12 Tips For Finding Affordable Vet Care For Cats
There's nothing more heartbreaking and frightening than discovering your cat needs medical care that will cost hundreds or even thousands of dollars. You want him to have the best care, but how will you ever be able to afford it? Here are some ways to be able to provide affordable veterinary care for your cat.
1. Shop around: Many spay/neuter clinics offer other low-cost veterinary services and will charge less for your cat's annual wellness exam than your regular vet.
2. Just say no to vaccinations. They're expensive, and after their kitten shots, your cats don't need them, especially if they stay inside.
3. Refuse prescription food. It, too, is expensive and doesn't provide adequate nutrition for your cat. You can achieve the same therapeutic benefits -- low carb, low in phosphorous, preventing bladder stones and crystals, help with weight loss -- by tweaking your cat's diet. You'll find all the information you need to do this correctly online. A Yahoo Groups email list specific to your cat's condition will also help.
4. Do it yourself. If you have a diabetic cat, learn how to home test so you can avoid having those costly blood glucose curves done by your vet. Another benefit of home testing is that it will keep your cat safe and help you avoid hypoglycemia. If your cat gets regular vitamin B12 injections, Adequan or fluids for kidney disease, tell your vet you want to do them at home and ask him to show you how.
5. Use your own pharmacy for your cat's meds. They'll be considerably less expensive than they are when you get them from your vet. And many pharmacies will let you use your prescription discount card when buying medicine for your cat. There are also discount prescription drug plans for cats. Here are some tips for giving your cat pills.
6. Use a Canadian pharmacy if your diabetic cat is on human insulin. It will be much more affordable, especially if you buy pens instead of vials.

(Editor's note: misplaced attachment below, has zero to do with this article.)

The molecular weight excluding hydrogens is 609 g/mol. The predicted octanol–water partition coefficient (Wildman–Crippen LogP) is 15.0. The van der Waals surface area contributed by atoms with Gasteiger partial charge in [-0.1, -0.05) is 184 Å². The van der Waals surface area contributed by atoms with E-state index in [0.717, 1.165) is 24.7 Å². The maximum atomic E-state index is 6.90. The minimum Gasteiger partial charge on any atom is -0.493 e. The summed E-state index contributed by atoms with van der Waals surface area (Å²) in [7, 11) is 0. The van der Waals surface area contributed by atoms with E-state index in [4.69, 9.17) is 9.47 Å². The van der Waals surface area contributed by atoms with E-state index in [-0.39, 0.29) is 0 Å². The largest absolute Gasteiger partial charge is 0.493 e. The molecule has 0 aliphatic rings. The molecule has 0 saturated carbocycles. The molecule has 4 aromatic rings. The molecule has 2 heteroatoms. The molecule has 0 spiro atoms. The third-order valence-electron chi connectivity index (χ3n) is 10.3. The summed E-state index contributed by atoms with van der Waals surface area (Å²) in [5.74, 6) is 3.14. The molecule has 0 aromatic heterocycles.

7. Get a second opinion if your cat's treatment sounds prohibitively expensive. Another vet might provide the same services for less.
8. Set a budget. If you tell your vet you have only a certain amount of money to spend, he'll probably respect your limitations. If he's ungracious or tries to make you feel guilty, find another vet who's willing to work with you.
9. Don't take shortcuts. Have all the diagnostics done at once so you'll know your cat is getting the correct treatment and you won't have to pay for a second vet visit when he's not getting better. If your cat needs surgery or has a serious condition, ask for a referral to a specialist. Specialists don't charge much more than regular vets and getting it right the first time will save you money in the long run. Never try to diagnose and treat a health problem on your own. Correcting mistakes can be expensive and could cost your cat his life.
10. Plan ahead. Consider pet insurance for your cat, but read all the fine print to make sure the plan covers everything that's important to you. Or start a savings account specifically for your cat's healthcare. Another possibility is to have a high-limit credit card that you use just for vet care. Care Credit is a low-interest credit card for medical expenses, including vet care. While there are discount veterinary care plans, they often turn out to be just as expensive as insurance.
11. Keep up with the latest treatments. Again, you'll spend less money in the long run if your vet gets it right the first time. But few vets are able to keep up with the latest treatments for every disease they treat, so do some research and be prepared to ask questions and make suggestions. A Yahoo Groups email list can help you with this.